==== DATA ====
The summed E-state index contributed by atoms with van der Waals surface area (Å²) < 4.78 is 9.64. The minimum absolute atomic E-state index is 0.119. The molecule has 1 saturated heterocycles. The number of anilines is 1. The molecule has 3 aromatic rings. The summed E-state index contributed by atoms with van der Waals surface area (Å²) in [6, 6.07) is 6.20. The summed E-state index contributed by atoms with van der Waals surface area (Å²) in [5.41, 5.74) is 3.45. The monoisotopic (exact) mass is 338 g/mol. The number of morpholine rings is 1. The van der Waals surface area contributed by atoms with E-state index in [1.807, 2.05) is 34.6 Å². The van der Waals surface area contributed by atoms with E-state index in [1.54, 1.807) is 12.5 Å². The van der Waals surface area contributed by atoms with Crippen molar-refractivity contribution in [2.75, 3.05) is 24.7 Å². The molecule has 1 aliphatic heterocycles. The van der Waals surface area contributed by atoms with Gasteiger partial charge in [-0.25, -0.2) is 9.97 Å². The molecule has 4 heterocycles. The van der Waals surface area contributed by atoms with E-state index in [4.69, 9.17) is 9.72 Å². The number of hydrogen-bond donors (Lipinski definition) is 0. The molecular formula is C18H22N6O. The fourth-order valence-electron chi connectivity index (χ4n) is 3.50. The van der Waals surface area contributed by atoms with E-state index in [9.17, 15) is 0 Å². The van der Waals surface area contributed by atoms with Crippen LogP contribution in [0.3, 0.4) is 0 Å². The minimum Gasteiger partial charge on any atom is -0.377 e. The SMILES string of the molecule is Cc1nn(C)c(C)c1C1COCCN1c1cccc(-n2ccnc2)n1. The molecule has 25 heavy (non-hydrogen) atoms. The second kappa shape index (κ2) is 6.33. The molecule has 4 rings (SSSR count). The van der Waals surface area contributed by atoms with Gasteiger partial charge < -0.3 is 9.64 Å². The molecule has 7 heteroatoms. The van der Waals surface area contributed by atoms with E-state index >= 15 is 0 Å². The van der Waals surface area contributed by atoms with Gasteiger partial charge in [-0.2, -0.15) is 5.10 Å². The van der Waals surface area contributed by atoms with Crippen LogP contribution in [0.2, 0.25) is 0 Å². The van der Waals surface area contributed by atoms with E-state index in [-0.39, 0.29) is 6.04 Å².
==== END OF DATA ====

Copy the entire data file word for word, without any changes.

The summed E-state index contributed by atoms with van der Waals surface area (Å²) < 4.78 is 9.64. The minimum absolute atomic E-state index is 0.119. The molecule has 1 saturated heterocycles. The number of anilines is 1. The molecule has 3 aromatic rings. The summed E-state index contributed by atoms with van der Waals surface area (Å²) in [6, 6.07) is 6.20. The summed E-state index contributed by atoms with van der Waals surface area (Å²) in [5.41, 5.74) is 3.45. The monoisotopic (exact) mass is 338 g/mol. The number of morpholine rings is 1. The van der Waals surface area contributed by atoms with E-state index in [1.807, 2.05) is 34.6 Å². The van der Waals surface area contributed by atoms with E-state index in [1.54, 1.807) is 12.5 Å². The van der Waals surface area contributed by atoms with Crippen molar-refractivity contribution in [2.75, 3.05) is 24.7 Å². The molecule has 1 aliphatic heterocycles. The van der Waals surface area contributed by atoms with Gasteiger partial charge in [-0.25, -0.2) is 9.97 Å². The molecule has 4 heterocycles. The van der Waals surface area contributed by atoms with E-state index in [4.69, 9.17) is 9.72 Å². The number of hydrogen-bond donors (Lipinski definition) is 0. The molecular formula is C18H22N6O. The fourth-order valence-electron chi connectivity index (χ4n) is 3.50. The van der Waals surface area contributed by atoms with E-state index in [9.17, 15) is 0 Å². The van der Waals surface area contributed by atoms with Crippen LogP contribution in [0.3, 0.4) is 0 Å². The minimum Gasteiger partial charge on any atom is -0.377 e. The SMILES string of the molecule is Cc1nn(C)c(C)c1C1COCCN1c1cccc(-n2ccnc2)n1. The molecule has 25 heavy (non-hydrogen) atoms. The second kappa shape index (κ2) is 6.33. The molecule has 4 rings (SSSR count). The van der Waals surface area contributed by atoms with Gasteiger partial charge < -0.3 is 9.64 Å². The molecule has 7 heteroatoms. The van der Waals surface area contributed by atoms with E-state index >= 15 is 0 Å². The van der Waals surface area contributed by atoms with Gasteiger partial charge in [-0.2, -0.15) is 5.10 Å². The van der Waals surface area contributed by atoms with Crippen LogP contribution in [0.2, 0.25) is 0 Å². The van der Waals surface area contributed by atoms with E-state index in [-0.39, 0.29) is 6.04 Å².